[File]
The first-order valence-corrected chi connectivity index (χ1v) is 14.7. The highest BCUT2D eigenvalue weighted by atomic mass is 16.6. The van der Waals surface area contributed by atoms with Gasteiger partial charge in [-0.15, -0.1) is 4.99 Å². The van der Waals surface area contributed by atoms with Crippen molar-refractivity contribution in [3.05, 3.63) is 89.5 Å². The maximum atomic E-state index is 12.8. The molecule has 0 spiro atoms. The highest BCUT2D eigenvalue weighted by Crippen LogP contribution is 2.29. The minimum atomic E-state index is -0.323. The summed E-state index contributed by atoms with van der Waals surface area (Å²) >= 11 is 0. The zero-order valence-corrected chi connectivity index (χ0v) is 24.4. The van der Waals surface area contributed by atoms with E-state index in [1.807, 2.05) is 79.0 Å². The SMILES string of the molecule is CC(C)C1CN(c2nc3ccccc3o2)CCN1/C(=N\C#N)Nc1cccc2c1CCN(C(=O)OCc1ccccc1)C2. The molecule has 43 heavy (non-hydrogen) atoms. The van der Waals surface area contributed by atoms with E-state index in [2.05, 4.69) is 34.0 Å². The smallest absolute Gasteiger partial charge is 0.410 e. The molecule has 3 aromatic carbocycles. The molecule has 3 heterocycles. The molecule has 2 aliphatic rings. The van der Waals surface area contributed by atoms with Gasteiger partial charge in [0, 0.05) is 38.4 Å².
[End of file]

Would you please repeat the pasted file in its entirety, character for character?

The first-order valence-corrected chi connectivity index (χ1v) is 14.7. The highest BCUT2D eigenvalue weighted by atomic mass is 16.6. The van der Waals surface area contributed by atoms with Gasteiger partial charge in [-0.15, -0.1) is 4.99 Å². The van der Waals surface area contributed by atoms with Crippen molar-refractivity contribution in [3.05, 3.63) is 89.5 Å². The maximum atomic E-state index is 12.8. The molecule has 0 spiro atoms. The highest BCUT2D eigenvalue weighted by Crippen LogP contribution is 2.29. The minimum atomic E-state index is -0.323. The summed E-state index contributed by atoms with van der Waals surface area (Å²) >= 11 is 0. The zero-order valence-corrected chi connectivity index (χ0v) is 24.4. The van der Waals surface area contributed by atoms with E-state index in [1.807, 2.05) is 79.0 Å². The SMILES string of the molecule is CC(C)C1CN(c2nc3ccccc3o2)CCN1/C(=N\C#N)Nc1cccc2c1CCN(C(=O)OCc1ccccc1)C2. The molecule has 43 heavy (non-hydrogen) atoms. The van der Waals surface area contributed by atoms with E-state index in [2.05, 4.69) is 34.0 Å². The smallest absolute Gasteiger partial charge is 0.410 e. The molecule has 3 aromatic carbocycles. The molecule has 3 heterocycles. The molecule has 2 aliphatic rings. The van der Waals surface area contributed by atoms with Gasteiger partial charge in [0, 0.05) is 38.4 Å².